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Carbon-free steel production: Cost reduction options and usage of existing gas infrastructure

26-04-2021

The steel sector is one of the most challenging sectors to decarbonise and has recently received special attention owing to the potential use of low-carbon hydrogen (green and blue) to reduce its fuel combustion and process-related carbon emissions. This report addresses concerns that might arise while evaluating the potential and limitations of the future role of hydrogen in decarbonising the iron and steel industries. The report provides a comprehensive overview of current technical knowledge, ...

The steel sector is one of the most challenging sectors to decarbonise and has recently received special attention owing to the potential use of low-carbon hydrogen (green and blue) to reduce its fuel combustion and process-related carbon emissions. This report addresses concerns that might arise while evaluating the potential and limitations of the future role of hydrogen in decarbonising the iron and steel industries. The report provides a comprehensive overview of current technical knowledge, (pilot) projects and road maps at national and EU level. This information is supplemented by previously published indicative price projections for the various steel production routes and a long-term study, analysing the evolution of the global steel sector up until 2100.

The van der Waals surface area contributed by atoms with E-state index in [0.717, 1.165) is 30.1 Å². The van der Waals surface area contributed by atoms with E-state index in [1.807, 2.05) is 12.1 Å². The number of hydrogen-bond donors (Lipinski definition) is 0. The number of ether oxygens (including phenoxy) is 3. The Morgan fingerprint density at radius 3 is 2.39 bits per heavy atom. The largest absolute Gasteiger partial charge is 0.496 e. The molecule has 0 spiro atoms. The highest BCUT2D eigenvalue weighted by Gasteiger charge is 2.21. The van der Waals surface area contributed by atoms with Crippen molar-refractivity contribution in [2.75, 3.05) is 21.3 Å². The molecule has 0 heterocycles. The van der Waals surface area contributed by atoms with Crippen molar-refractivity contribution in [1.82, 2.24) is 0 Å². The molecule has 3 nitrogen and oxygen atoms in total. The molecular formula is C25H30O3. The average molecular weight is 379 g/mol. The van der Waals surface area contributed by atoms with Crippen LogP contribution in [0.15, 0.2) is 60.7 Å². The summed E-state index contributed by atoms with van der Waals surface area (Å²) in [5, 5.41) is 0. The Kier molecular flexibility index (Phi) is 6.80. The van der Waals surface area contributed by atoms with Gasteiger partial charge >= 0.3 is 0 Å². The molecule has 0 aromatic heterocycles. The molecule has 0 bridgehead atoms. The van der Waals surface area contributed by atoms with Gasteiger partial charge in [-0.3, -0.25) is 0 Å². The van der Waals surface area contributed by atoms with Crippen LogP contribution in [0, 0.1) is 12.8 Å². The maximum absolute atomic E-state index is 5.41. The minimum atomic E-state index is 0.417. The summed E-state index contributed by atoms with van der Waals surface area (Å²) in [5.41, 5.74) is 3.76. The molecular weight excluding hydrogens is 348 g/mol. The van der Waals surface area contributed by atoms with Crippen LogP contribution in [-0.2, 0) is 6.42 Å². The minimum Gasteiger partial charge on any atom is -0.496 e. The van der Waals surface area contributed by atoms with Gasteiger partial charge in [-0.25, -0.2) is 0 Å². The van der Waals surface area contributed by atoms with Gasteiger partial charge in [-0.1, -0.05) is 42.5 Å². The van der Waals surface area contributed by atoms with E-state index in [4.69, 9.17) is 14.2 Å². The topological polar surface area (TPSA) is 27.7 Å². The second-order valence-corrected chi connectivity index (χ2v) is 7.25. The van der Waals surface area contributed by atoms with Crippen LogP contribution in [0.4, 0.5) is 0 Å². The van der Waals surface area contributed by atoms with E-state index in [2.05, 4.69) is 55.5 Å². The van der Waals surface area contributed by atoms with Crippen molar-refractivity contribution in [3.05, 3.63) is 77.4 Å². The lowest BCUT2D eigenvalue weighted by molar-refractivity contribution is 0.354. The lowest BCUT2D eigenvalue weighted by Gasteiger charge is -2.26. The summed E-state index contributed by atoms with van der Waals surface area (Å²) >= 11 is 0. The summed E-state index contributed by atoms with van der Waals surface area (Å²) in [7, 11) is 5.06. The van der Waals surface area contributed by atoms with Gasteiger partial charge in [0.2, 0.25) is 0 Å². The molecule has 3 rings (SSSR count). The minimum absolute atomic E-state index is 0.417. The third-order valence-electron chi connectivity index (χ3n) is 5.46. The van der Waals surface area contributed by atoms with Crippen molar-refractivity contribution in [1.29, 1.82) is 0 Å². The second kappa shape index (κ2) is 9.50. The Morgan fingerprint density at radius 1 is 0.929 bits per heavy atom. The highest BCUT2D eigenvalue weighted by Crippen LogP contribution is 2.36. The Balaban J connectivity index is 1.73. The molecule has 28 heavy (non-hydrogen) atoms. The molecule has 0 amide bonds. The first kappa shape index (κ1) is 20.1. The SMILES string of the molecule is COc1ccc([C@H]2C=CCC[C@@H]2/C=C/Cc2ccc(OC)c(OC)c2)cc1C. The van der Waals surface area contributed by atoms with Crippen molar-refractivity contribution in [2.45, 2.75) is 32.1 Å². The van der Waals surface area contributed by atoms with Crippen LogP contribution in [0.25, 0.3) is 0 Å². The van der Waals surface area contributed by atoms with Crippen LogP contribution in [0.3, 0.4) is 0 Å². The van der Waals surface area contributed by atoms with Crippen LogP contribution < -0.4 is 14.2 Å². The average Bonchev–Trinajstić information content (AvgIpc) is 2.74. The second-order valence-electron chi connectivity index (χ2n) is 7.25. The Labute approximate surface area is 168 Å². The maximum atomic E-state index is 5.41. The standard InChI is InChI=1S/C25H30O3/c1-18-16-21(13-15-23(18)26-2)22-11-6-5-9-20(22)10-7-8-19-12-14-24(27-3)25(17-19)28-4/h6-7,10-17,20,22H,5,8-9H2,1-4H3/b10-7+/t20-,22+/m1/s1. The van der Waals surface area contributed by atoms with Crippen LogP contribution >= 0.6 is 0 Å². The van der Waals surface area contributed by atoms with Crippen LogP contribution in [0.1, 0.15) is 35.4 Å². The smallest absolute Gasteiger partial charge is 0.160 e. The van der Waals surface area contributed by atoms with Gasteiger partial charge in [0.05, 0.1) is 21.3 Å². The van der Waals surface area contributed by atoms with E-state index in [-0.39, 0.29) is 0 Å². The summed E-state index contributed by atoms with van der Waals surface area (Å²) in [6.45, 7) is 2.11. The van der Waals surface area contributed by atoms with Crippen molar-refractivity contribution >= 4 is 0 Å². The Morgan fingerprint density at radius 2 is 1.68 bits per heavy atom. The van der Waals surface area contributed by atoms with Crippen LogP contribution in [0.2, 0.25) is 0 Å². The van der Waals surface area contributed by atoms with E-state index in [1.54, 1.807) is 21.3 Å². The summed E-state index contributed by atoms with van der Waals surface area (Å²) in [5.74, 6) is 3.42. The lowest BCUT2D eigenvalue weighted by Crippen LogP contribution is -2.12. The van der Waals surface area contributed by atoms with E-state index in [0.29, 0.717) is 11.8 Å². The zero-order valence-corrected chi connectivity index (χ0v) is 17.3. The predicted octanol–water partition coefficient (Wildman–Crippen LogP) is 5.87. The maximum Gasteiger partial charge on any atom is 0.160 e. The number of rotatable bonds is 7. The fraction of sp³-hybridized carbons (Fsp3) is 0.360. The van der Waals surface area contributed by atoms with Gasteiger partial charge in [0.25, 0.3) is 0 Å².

LIFE programme for 2021-2027

21-04-2021

Launched in 1992, the LIFE programme is the only EU fund entirely dedicated to environmental and climate objectives. It supports the implementation of relevant EU legislation and the development of key policy priorities, by co-financing projects with European added value. In June 2018, the European Commission submitted a proposal for a new LIFE regulation as part of the 2021-2027 Multiannual Financial Framework (MFF) with a financial envelope of €5.45 billion in current prices. An early second-reading ...

Launched in 1992, the LIFE programme is the only EU fund entirely dedicated to environmental and climate objectives. It supports the implementation of relevant EU legislation and the development of key policy priorities, by co-financing projects with European added value. In June 2018, the European Commission submitted a proposal for a new LIFE regulation as part of the 2021-2027 Multiannual Financial Framework (MFF) with a financial envelope of €5.45 billion in current prices. An early second-reading agreement was reached with the Council in trilogue negotiations, which is now due to be voted by Parliament during the April 2021 session.

EU hydrogen policy: Hydrogen as an energy carrier for a climate-neutral economy

12-04-2021

Hydrogen is expected to play a key role in a future climate-neutral economy, enabling emission-free transport, heating and industrial processes as well as inter-seasonal energy storage. Clean hydrogen produced with renewable electricity is a zero-emission energy carrier, but is not yet as cost-competitive as hydrogen produced from natural gas. A number of studies show that an EU energy system having a significant proportion of hydrogen and renewable gases would be more cost-effective than one relying ...